The day that my Father gatecrashed the Pope: 5 June 1944

My childhood was filled with stories and the excellent thing about that was that they were all utterly bonkers and quite true:

  • My father’s losing his lower lip to a swinging tank-barrel and having it reconstructed with a graft from his bottom, so he was always talking out of his arse.
  • The man-eating lioness which he tracked and shot precisely and fatally in the anus, and which we had as a living-room floor rug and on the head of which I used to sit.
  • Floating Land Rovers across rivers by wrapping them in tarpaulins.
  • Sir Ahmadu Bello, the Sardauna of Sokoto, who so loved my Mother that he ordered two silver rings to be made, gave one to her, wore the other, and smashed the ringmould in front of her so no more could be made
  • He also offered to adopt my sisters – way before I was born – in the instance that anything should happen to Dad, though in the end he himself was brutally murdered in the 1966 Nigerian coup; Dad himself was on a number of death lists.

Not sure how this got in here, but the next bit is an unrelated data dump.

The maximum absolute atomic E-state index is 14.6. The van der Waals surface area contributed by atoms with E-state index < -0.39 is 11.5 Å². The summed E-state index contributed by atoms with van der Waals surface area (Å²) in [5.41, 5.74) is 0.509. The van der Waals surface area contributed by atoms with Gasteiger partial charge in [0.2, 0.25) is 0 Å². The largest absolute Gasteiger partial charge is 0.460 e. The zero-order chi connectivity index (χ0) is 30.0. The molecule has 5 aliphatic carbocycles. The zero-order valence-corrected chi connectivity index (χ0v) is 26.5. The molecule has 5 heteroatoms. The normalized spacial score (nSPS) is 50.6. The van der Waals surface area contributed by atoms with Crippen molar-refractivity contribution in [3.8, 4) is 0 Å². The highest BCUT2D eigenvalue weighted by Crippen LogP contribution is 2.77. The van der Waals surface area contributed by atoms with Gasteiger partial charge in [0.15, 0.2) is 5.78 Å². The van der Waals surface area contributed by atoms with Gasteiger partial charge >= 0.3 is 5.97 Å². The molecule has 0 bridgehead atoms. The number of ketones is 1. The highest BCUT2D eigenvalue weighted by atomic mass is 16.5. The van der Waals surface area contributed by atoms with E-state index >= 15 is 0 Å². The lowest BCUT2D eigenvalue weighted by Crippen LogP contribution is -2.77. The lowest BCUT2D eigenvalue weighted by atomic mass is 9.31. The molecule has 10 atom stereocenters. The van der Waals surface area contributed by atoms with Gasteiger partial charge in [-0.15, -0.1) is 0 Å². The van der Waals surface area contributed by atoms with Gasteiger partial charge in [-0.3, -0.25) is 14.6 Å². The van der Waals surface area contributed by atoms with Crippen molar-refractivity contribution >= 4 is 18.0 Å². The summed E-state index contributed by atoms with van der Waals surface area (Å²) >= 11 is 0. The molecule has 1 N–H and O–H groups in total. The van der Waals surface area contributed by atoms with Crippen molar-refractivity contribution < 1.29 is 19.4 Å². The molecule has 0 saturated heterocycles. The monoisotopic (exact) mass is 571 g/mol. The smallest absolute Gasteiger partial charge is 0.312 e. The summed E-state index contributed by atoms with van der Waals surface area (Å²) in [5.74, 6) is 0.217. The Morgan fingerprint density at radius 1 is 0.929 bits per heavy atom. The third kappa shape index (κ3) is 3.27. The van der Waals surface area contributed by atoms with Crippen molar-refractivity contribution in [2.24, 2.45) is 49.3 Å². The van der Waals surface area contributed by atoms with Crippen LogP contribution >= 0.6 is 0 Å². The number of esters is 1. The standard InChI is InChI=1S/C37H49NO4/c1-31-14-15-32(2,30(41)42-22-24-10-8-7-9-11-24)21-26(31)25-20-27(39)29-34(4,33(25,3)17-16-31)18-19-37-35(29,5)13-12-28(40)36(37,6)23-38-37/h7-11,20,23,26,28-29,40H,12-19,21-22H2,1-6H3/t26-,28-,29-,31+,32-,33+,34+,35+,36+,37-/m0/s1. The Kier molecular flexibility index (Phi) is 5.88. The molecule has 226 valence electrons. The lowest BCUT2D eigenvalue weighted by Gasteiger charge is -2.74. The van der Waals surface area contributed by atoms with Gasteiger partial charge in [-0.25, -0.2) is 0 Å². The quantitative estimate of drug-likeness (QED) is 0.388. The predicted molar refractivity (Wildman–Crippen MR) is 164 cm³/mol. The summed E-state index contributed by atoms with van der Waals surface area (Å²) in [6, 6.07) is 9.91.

• That Kissinger was dad’s lunch buddy at Harvard.
  • The shotgun-wielding nutcases who tried to usurp a Canadian campground.

…and so on and so forth; but one of the greatest stories is evidenced by the discovery below.

Not long after Dad died we were sorting out his things and found a heavy-grade envelope containing a rosary and two air-mail letters; for the youth of today the Post Office of the time enforced a kind of IPQoS where you could buy special prepaid lightweight paper, write a message, seal it as a letter and receive express delivery – and these were two of they.

I reproduce the letters below; for background you need to know that Dad was a rapidly promoted Captain in the 1st Battalion Loyal Regiment (North Lancashire) which having fought their way up through Anzio and Cassino led to the liberation of Rome.

Wikipedia will also tell you that US forces took Rome 4 June 1944 under US General Mark Clark – because the Loyals were attached to the US Army at that point; further reading will provide a hint of what my father thought about Mark Clark: